Even though a majority (64%) of those surveyed thought corruption is high in Kenya, majority of respondents (46%) were optimistic about the coming year, projecting that the levels of corruption in the country would decrease. Only 25% of the respondents felt that corruption levels would increase.
Corruption by sector
Kenya Police is the institution most affected by bribery in Kenya with a score of 70.2 on a scale of 0 to 100 with 100 being the worst score. Lands services (46.7), Judiciary (38.8) Registry & Licensing services (33.3) and City & local councils (27.2) complete the top five positions on the aggregate index respectively.
Why Kenyans Pay bribes
For respondents who reported to have paid a bribe, majority (36%) said they paid bribes to hasten up service. 26% reported to have paid a bribe because they felt that paying bribes was the only way to access service, 18% paid a bribe to avoid trouble with authorities while 11% paid a bribe because it was expected.
Only 7% of respondents who encountered bribery said they would report. When asked why they did not report any of the bribery incidences they encountered, majority of the respondents (27%) said they knew no action would be taken if they reported. Other reasons given included ‘I did not know where to report’ (17%), ‘I was a beneficiary’ (16%), ‘it did not occur to me that I should report’ and ‘fear of intimidation/reprisal’ each at 13%.
Levels of corruption in their countries, future outlook
Majority of the respondents (64%) termed the current state of corruption in Kenya as high, compared to 41% who gave the same response in 2012. The reverse was seen in the medium category where in 2013, only 26% returned this response compared to 43% in 2012 who thought the level of corruption was medium.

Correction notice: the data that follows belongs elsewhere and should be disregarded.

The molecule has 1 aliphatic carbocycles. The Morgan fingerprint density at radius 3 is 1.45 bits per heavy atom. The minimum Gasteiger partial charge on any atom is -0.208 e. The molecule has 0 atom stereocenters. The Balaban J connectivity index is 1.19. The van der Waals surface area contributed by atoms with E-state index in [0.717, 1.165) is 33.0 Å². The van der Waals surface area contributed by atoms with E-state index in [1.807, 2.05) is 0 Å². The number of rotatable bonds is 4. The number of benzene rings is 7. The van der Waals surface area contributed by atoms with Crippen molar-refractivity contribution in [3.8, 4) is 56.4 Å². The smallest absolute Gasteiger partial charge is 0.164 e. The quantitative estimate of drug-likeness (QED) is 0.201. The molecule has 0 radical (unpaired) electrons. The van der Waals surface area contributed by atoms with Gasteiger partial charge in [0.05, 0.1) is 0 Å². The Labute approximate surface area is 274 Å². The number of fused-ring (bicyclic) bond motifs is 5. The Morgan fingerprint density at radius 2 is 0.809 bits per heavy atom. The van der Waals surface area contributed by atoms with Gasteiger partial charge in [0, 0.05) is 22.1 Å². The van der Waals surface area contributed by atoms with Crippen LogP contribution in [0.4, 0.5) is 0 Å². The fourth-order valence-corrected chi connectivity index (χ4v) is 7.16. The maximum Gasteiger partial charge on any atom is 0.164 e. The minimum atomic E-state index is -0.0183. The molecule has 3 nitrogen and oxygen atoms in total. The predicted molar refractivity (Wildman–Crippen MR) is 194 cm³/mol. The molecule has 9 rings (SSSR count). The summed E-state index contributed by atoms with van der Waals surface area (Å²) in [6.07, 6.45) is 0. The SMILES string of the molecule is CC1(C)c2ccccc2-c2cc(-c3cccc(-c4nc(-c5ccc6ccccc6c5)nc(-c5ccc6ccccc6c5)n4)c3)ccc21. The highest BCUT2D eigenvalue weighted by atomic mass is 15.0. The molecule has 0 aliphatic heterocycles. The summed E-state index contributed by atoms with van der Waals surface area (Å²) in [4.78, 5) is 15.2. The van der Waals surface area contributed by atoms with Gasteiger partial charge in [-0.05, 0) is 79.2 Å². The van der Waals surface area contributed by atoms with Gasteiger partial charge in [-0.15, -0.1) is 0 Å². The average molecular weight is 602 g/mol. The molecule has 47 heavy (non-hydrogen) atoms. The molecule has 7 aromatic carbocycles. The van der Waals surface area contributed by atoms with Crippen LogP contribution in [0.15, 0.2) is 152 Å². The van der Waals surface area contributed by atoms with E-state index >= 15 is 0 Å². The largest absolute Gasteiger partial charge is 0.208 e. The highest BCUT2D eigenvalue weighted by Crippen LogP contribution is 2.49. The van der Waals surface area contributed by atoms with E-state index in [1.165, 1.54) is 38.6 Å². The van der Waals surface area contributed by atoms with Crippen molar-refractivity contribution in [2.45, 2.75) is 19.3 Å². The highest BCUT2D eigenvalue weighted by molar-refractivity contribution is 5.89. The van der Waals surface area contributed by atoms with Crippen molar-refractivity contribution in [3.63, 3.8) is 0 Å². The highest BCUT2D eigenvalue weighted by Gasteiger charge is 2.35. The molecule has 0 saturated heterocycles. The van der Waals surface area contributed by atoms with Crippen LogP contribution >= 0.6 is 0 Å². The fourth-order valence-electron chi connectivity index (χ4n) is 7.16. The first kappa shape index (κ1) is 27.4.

Majority of respondents in Kenya (46%) were optimistic about the coming year, projecting that the levels of corruption in the country would decrease. Only 25% of the respondents felt that corruption levels would increase.
The East African Bribery Index is a snapshot of corruption in the region or in a country and is not institution-specific. Therefore, in order to understand the extent and scope of corruption in an institution, TI national chapters and partners in the five East African countries are available to conduct an institutional integrity study to identify systematic weaknesses that may predispose the institution to corrupt practices. TI national chapters and partners in the five East African countries welcome partnerships with public institutions aimed at comprehensively identifying and strengthening internal systems and procedures to curb corruption
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